The illuminator IL receives a beam of radiation from a radiation source SO. The source and the lithographic apparatus may be separate entities, for example when the source is an excimer laser. In such cases, the source is not considered to form part of the lithographic apparatus and the radiation beam is passed from the source SO to the illuminator IL with the aid of a beam delivery system BD (comprising, for example, suitable directing mirrors and/or a beam expander). In other cases the source may be integral part of the apparatus, for example when the source is a mercury lamp. The source SO and the illuminator IL, together with the beam delivery system BD if required, may be referred to as a radiation system. Source SO may also comprise such emitters as an electron gun, a laser-produced or discharge plasma source, or an undulator provided around the path of an electron beam in a storage ring or synchrotron.
 The illuminator IL may comprise adjusting structure AM for adjusting the angular intensity distribution of the beam. Generally, at least the outer and/or inner radial extent (commonly referred to as σ-outer and σ-inner, respectively) of the intensity distribution in a pupil plane of the illuminator can be adjusted. In addition, the illuminator IL generally comprises various other components, such as an integrator IN and a condenser CO. The illuminator provides a conditioned beam of radiation, referred to as the projection beam PB, having a desired uniformity and intensity distribution in its cross-section.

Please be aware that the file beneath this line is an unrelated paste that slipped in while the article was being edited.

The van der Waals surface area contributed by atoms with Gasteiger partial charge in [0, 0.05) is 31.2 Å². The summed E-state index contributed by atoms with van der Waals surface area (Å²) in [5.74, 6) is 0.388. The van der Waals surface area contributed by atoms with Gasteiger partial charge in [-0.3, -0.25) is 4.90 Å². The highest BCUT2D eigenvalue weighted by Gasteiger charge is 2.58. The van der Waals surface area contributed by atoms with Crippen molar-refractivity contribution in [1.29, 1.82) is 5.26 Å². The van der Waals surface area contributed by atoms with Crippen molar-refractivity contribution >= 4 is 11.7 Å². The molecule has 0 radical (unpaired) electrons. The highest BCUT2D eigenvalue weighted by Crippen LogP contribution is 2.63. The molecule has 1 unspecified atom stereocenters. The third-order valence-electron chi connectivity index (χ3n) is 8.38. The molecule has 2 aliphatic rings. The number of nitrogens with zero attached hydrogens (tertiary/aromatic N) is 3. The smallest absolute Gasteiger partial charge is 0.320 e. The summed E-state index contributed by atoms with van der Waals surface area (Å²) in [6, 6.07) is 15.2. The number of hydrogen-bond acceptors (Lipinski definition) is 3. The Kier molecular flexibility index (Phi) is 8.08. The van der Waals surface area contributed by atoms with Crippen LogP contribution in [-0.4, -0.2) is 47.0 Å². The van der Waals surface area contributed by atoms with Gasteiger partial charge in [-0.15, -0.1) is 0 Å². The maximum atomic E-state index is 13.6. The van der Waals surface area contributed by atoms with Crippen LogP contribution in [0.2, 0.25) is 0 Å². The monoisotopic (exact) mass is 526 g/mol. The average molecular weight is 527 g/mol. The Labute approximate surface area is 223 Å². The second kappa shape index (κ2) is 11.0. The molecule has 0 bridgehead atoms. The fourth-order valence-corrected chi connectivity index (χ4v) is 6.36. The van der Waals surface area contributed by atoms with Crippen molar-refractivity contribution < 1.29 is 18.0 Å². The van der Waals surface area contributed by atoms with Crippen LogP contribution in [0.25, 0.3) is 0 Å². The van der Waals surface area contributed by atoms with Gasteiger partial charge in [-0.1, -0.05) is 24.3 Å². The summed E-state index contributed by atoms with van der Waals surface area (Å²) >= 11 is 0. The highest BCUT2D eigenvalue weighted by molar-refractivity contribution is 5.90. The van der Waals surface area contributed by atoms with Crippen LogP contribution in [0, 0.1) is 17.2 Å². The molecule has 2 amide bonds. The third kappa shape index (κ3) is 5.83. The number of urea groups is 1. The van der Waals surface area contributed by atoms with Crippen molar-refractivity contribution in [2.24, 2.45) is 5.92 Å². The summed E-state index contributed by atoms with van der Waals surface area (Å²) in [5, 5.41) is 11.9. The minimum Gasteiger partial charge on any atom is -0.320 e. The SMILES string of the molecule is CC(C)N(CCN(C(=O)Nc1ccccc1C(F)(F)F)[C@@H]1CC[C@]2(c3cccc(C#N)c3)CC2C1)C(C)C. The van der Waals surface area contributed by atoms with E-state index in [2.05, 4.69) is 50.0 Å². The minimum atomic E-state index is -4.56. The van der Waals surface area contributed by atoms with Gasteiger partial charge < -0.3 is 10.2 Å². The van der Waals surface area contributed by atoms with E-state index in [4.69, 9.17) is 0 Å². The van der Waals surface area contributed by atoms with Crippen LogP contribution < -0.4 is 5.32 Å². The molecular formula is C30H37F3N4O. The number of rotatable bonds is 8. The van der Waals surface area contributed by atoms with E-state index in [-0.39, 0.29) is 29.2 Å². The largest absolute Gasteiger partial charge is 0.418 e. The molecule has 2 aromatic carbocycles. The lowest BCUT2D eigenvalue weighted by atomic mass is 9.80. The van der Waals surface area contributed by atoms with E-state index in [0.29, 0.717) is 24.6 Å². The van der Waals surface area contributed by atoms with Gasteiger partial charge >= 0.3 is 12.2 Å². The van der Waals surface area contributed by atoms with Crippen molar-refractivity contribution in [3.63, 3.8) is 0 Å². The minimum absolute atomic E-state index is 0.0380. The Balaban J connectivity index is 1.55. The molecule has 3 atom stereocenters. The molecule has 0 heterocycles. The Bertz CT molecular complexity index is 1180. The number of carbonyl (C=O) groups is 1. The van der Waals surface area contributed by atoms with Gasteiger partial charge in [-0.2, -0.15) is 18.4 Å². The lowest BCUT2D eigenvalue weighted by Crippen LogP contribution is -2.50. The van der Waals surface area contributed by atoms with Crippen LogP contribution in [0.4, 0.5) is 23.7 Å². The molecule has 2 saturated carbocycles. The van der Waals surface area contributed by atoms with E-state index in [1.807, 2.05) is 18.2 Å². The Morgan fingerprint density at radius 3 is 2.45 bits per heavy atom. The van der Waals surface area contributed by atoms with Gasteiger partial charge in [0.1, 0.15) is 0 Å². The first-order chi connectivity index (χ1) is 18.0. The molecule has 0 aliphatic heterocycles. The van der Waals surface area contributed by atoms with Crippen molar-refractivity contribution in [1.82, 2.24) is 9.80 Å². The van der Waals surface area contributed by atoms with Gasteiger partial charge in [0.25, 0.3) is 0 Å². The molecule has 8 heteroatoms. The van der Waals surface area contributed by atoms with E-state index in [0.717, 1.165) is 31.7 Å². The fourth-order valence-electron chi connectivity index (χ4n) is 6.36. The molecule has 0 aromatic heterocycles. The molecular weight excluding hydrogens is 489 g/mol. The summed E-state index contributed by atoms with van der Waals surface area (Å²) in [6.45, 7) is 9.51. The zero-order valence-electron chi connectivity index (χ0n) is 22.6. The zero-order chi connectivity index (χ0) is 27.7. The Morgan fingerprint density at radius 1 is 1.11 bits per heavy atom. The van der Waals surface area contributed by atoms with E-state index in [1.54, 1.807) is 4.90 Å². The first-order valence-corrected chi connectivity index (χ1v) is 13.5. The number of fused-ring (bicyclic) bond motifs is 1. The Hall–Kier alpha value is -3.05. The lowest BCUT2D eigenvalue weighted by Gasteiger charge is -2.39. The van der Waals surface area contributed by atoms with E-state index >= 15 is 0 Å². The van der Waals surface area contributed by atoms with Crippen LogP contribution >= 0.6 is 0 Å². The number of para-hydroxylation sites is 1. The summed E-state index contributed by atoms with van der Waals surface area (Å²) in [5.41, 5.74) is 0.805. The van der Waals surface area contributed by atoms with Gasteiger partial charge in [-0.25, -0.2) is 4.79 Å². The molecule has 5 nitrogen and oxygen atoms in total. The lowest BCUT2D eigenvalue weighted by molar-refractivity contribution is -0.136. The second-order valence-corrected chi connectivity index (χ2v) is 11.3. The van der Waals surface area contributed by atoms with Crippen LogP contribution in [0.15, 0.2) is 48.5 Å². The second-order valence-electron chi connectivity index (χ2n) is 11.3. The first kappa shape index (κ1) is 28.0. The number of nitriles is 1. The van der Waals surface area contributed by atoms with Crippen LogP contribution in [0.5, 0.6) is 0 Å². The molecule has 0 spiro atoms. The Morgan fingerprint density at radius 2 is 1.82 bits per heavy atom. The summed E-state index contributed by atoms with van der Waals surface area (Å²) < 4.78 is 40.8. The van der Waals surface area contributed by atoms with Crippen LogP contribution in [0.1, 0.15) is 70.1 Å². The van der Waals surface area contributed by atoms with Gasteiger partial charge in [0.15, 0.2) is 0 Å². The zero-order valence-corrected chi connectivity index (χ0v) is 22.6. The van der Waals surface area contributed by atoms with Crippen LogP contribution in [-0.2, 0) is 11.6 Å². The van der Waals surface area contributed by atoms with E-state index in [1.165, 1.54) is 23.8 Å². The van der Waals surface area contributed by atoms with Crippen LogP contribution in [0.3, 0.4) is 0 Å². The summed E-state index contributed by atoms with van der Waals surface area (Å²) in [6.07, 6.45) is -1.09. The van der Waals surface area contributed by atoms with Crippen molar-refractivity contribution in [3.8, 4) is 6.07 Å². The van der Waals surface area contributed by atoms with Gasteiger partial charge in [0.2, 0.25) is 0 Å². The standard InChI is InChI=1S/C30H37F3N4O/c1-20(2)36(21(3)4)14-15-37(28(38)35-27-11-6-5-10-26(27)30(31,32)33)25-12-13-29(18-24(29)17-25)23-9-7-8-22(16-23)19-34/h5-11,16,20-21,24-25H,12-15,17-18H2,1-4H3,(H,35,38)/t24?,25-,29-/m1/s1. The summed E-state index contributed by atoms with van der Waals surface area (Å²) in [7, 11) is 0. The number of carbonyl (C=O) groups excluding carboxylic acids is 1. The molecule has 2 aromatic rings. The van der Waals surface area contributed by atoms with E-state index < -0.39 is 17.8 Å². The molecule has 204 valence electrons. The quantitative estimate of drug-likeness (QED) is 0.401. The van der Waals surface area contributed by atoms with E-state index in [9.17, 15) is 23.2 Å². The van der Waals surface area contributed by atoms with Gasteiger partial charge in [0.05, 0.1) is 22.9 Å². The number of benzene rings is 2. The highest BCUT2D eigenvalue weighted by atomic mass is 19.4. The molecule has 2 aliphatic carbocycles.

The projection beam PB is incident on the mask MA, which is held on the mask table MT. Having traversed (alternatively, having been selectively reflected by) the mask MA, the projection beam PB passes through the lens PL, which focuses the beam onto a target portion C of the substrate W. With the aid of the second positioning structure PW and position sensor IF (e.g. an interferometric device), the substrate table WT can be moved accurately, e.g. so as to position different target portions C in the path of the beam PB. Similarly, the first positioning structure PM and another position sensor (which is not explicitly depicted in FIG. 1) can be used to accurately position the mask MA with respect to the path of the beam PB, e.g. after mechanical retrieval from a mask library, or during a scan.